Small Tri-Colors and Stars-and-Stripes sprouted among the lacy twines of the great green fern in the entrance hall. The hostess alternated between greeting guests and taking the visitors on obligatory walking tours of the residence. It was a free-swing, mixed grab bag of an open house, celebrating the armistice of the war that was to end all wars.

It was 60 years ago that the word came from a dining car at Rethondes in the forest of Compiegne northeast of Paris that World War I was over. And Saturday evening Ambassador and Mme. Francois de Laboulaye acknowledged that event with a reception at the French Embassy for military men and women from France and the United States. It was not the unusual diplomatic cocktail crowd - nor was it exclusively a gathering of World War I veterans.

If U.S. and French officials find difficulty agreeing on almost anything else, they can indeed come to terms on cooperation during World War I.

France lost almost an entire generation of young men to that war. In recognition of the cooperation and aid from across the ocean, the French billed their party, "merci, pershing." (It was also most likely in recognition of that particular tie that M. de Laboulaye was the only representative of a foreign nation invited to the American ceremonies at Arlington National Cemetery earlier on Saturday.)

In France, Nov. 11 is the legal holiday on which the French people commemorate the armistices ending both wars, and it is also, according to President Valerie Giscard d'Estaing, the day on which "France faithfully keeps alive the memory of all those who died for her."

Fifty French war veterans from both world wars, flown over especially for the American events, contributed to the babble of French and English as they discussed wars past and unrest present and nibbled on sanwiches and miniature quiches. Greeting with the guests, along with the hostess, was her dog, a Scotty, who wagged and bounced at the end of his leash, which was tied to a radiator near the door.

One of the few guests who remember the Great War, 80-year-old Louis Montague, said that the romance and appeal of World War I was that it was "a young man's war," fought at least in part by young idealists who expected it to end in a few months. The last "romantic" war became the first modern war, and millions would either die or be wounded before the armistice four years later.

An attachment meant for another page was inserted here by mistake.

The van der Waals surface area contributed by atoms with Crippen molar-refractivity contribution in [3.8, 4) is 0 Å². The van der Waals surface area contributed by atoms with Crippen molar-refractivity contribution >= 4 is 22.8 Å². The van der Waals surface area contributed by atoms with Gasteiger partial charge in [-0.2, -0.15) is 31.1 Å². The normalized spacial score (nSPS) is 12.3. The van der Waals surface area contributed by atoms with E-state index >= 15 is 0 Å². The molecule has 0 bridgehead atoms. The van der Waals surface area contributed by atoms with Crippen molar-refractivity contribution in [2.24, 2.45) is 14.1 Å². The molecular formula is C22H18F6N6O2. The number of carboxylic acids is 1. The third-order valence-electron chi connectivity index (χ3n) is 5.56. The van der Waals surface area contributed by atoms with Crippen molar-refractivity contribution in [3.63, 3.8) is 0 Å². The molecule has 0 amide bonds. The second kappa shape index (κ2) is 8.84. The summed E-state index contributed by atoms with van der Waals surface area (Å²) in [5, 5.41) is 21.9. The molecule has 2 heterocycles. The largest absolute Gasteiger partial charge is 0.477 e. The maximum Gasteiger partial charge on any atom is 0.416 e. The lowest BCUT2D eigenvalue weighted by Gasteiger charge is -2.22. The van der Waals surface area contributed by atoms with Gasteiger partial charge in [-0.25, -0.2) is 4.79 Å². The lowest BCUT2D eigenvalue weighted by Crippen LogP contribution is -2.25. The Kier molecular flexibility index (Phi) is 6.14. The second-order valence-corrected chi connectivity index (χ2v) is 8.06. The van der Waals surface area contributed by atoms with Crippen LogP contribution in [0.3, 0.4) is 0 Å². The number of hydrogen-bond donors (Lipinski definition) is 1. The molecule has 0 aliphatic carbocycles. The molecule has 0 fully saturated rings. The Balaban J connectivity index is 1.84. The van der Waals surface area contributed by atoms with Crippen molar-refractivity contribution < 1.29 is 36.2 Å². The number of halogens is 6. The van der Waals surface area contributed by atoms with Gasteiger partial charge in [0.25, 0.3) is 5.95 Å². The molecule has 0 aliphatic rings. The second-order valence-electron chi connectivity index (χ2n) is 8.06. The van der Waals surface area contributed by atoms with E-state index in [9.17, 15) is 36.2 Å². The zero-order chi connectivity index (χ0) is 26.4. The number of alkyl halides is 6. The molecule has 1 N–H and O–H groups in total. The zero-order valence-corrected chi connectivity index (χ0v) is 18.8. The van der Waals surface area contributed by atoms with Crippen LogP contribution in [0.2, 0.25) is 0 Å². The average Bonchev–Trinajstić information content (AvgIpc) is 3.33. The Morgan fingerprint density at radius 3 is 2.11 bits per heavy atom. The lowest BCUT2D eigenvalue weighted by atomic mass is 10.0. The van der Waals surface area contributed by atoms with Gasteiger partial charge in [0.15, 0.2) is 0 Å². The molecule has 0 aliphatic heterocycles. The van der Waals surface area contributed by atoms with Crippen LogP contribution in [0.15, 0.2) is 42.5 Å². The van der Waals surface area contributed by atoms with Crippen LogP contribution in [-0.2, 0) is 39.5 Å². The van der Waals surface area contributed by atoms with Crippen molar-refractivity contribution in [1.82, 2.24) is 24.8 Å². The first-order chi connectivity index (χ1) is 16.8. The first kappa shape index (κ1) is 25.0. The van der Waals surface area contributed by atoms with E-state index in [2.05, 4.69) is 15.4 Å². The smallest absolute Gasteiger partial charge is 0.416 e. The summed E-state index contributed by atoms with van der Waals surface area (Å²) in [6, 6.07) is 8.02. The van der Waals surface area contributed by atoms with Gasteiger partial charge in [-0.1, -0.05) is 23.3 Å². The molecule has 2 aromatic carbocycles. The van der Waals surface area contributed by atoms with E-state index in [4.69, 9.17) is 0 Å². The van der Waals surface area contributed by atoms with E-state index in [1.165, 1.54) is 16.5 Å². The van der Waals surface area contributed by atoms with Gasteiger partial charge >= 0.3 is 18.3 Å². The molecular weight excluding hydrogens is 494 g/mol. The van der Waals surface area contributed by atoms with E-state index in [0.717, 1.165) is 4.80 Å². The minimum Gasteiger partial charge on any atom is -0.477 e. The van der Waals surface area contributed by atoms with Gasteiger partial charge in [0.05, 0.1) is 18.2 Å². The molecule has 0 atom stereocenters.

With a resigned Gallic shrug, one former military officer said that he wasn't "too surprised" when the World War I didn't end all wars but was in fact a prelude to another large war.

Barbara Tuchman and all the history books to the contrary, guests at Saturday's reception maintained that World War II was really the last romantic war. "What could be more romantic than the French resistance?" queried one.

As the Moet et Chandon flowed, so did the conversation, and talk turned to matters of war. The remembrances of a majority present were those of the last and not the first world war.

Said one in reviewing that war, "I am no Gaullist. Nobody loved De Gaulle, but everybody respected him and he was the number one expert in tanks," Noel de Champeourt, former member of the French fourth tank legion noted the reference to tank warfare, and chimed in, "Patton must have been a student of De Gaulle."

D. H. Lawrence, in referring to the disillusionment following World War I, said, "All the great words were canceled out for that generation." And it has been for later generations to pick them up and remember. That is what they were doing at the French Embassy on Saturday when they spoke of more recent wars and the men who died - and lived - and who were being honored.

"Certainment, " said one, "World War I was the last of the old wars. It was a national war and by World War II we were fighting a political war."

"The French were fighting for their own house in both wars," observed another. "And we are grateful to the Americans who helped."